Population trends of the Mute Swan Cygnus olor in the Palearctic

Maria Wieloch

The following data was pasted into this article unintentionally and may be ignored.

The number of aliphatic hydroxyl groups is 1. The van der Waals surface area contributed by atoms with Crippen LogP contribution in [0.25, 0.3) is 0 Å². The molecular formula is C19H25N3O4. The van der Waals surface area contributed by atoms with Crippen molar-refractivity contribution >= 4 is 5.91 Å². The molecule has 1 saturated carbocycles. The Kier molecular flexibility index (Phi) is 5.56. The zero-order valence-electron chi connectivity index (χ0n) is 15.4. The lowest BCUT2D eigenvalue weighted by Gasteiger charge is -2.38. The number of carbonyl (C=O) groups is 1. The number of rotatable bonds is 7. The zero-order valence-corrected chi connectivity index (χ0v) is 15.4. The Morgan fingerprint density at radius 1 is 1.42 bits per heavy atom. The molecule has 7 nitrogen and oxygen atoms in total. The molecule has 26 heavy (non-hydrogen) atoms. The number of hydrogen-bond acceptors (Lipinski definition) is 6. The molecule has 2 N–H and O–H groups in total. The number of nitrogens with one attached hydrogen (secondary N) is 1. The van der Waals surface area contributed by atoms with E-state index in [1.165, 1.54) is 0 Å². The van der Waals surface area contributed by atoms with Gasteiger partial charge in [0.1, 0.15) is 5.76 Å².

The Mute Swan is widely distributed in the Palearctic. The west and central European populations are still increasing both in numbers and in range. Their ranges are now almost continuous. There are about 28,400 breeding pairs in Europe and about 152,500 birds wintering. Because not all wintering areas are censused, the number o f wintering swans may be under-estimated by 15%, so the total may be closer to ±175,000. The increase in numbers and the extension o f the range are coupled with changes in behaviour and choice of nesting sites. Some birds from the eastern part of the range have ceased to migrate to wintering grounds and remain in their breeding areas. In south eastern Europe and Asia, where the distribution of swans is continuous, their increases in numbers and range extension have been even more marked. The total number o f birds in the USSR population (without swans from Baltic republics) was about 325,000 in 1987 (Krivonosov in press, recalculated). The ranges of eastern and western populations overlap in south eastern Europe. The total number of Mute Swans in the Palearctic is estimated to be about 500,000 individuals. The main reasons for changes in swan numbers are discussed.

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